May such success attend the pious plan,
May Mercury once more embellish man,
Grace him again with long forgotten arts,
Reclaim his taste, and brighten up his parts,
Make him athletic, as in days of old,
Learned at the bar, in the palæstra bold,
Divest the rougher sex of female airs,
And teach the softer not to copy theirs:
The change shall please, nor shall it matter aught
Who works the wonder, if it be but wrought.
'Tis time, however, if the case stand thus,
For us plain folks, and all who side with us,
To build our altar, confident and bold,
And say as stern Elijah said of old,
The strife now stands upon a fair award,
If Israel's Lord be God, then serve the Lord:
If he be silent, faith is all a whim,
Then Baal is the God, and worship him.
Disgression is so much in modern use,
Thought is so rare, and fancy so profuse,
Some never seem so wide of their intent,
As when returning to the theme they meant;
As mendicants, whose business is to roam,
Make every parish but their own their home.
Though such continual zigzags in a book,
Such drunken reelings have an awkward look,
And I had rather creep to what is true,
Than rove and stagger with no mark in view;
Yet to consult a little, seemed no crime,
The freakish humour of the present time;
But now to gather up what seems dispersed,
And touch the subject I designed at first,
May prove, though much beside the rules of art,
Best for the public, and my wisest part.
And first, let no man charge me, that I mean
To clothe in sable every social scene,
And give good company a face severe,
As if they met around a father's bier;
For tell some men, that pleasure all their bent,
And laughter all their work, is life mispent,
Their wisdom bursts into the sage reply,
Then mirth is sin, and we should always cry.
To find the medium asks some share of wit,
And therefore 'tis a mark fools never hit.
But though life's valley be a vale of tears,
A brighter scene beyond that vale appears,
Whose glory, with a light that never fades,
Shoots between scattered rocks and opening shades,
And, while it shows the land the soul desires,
The language of the land she seeks inspires.
Thus touched, the tongue receives a sacred cure
Of all that was absurd, profane, impure;
Held within modest bounds, the tide of speech
Pursues the course that Truth and Nature teach;
No longer labours merely to produce
The pomp of sound, or tinkle without use:
Where'er it winds, the salutary stream,
Sprightly and fresh, enriches every theme,
While all the happy man possessed before,
The gift of nature, or the classic store,
Is made subservient to the grand design,
For which Heaven formed the faculty divine,
So should an idiot, while at large he strays,
Find the sweet lyre, on which an artist plays,
With rash and awkward force the chords he shakes,
And grins with wonder at the jar he makes;
But let the wise and well-instructed hand
Once take the shell beneath his just command,
In gentle sounds it seemed as it complained
Of the rude injuries it late sustained,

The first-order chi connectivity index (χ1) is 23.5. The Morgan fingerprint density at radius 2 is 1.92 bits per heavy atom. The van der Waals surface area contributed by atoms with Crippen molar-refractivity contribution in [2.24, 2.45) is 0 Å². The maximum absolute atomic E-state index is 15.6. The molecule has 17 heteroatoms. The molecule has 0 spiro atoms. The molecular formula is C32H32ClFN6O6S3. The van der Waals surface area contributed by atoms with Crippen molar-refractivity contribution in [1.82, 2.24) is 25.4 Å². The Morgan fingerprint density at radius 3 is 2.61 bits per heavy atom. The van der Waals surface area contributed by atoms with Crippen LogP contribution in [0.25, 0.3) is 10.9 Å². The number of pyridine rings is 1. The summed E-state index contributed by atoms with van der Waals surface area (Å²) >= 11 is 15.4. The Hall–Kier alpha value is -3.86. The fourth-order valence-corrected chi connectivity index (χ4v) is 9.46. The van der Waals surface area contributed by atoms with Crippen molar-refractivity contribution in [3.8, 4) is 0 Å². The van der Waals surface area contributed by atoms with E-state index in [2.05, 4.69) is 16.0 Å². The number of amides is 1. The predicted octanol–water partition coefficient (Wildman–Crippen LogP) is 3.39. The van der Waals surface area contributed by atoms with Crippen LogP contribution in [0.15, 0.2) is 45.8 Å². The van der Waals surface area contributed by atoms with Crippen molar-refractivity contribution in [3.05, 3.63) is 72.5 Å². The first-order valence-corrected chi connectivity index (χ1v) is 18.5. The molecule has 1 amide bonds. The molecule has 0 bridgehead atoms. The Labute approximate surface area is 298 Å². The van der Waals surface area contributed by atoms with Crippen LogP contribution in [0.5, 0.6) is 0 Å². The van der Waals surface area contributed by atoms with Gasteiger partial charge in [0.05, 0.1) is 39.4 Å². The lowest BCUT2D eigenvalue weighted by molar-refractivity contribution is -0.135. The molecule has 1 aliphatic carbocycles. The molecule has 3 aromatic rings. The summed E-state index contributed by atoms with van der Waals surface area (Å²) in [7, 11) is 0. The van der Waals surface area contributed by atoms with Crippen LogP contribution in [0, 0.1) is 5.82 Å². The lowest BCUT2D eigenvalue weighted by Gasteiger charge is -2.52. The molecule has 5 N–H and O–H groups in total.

Till tuned at length to some immortal song,
It sounds Jehovah's name, and pours his praise
studiis florens ignobilis oti. Virg. Geor. Lib. 4.
HACKNEYED in business, wearied at the oar Which thousands, once fast chained to, quit no more,
But which, when life at ebb runs weak and low,
All wish, or seem to wish, they could forego;
The statesman, lawyer, merchant, man of trade,
Pants for the refuge of some rural shade,
Where, all his long anxieties forgot
Amid the charms of a sequestered spot,
Or recollected only to gild o'er,
And add a smile to what was sweet before,
He may possess the joys he thinks he sees,
Lay his old age upon the lap of Ease,
Improve the remnant of his wasted span,
And, having lived a trifler, die a man.
Thus Conscience pleads her cause within the breast,
Though long rebelled against, not yet suppressed,
And calls a creature formed for God alone,
For Heaven's high purposes, and not his own:
Calls him away from selfish ends and aims,
From what debilitates and what inflames,
From cities humming with a restless crowd,
Sordid as active, ignorant as loud,
Whose highest praise is that they live in vain,
The dupes of pleasure, or the slaves of gain,
Where works of man are clustered close around,
And works of God are hardly to be found,
To regions where, in spite of sin and wo,
Traces of Eden are still seen below,
Where mountain, river, forest, field, and grove,
Remind him of his Maker's power and love.
"Tis well if, looked for at so late a day,
In the last scene of such a senseless play,
True wisdom will attend his feeble call,
And grace his action ere the curtain fall.
Souls, that have long despised their heavenly birth,
Their wishes all impregnated with earth,
For threescore years employed with ceaseless care
In catching smoke and feeding upon air,
Conversant only with the ways of men,
Rarely redeem the short remaining ten.
Inveterate habits choke th' unfruitful heart,
Their fibres penetrate its tenderest part,
And, draining its nutritious powers to feed
Their noxious growth, starve every better seed,
Happy, if full of days-but happier far,
If, ere we yet discern life's evening star,
Sick of the service of a world, that feeds
Its patient drudges with dry chaff and weeds,
We can escape from custom's idiot sway,
To serve the sovereign we were born to obey.
Then sweet to muse upon his skill displayed
(Infinite skill) in all that he has made!
To trace in Nature's most minute design
The signature and stamp of power divine,
Contrivance intricate, expressed with ease,
Where unassisted sight no beauty sees,
The shapely limb and lubricated joint,
Within the small dimensions of a point,
Muscle and nerve miraculously spun,
His mighty work, who speaks, and it is done,
The invisible in things scarce seen revealed,
To whom an atom is an ample field;
To wonder at a thousand insect forms,
These hatched, and those resuscitated worms,
New life ordained and brighter scenes to share,
Once prone on earth, now buoyant upon air,
Whose shape would make them, had they bulk
More hideous foes than fancy can devise;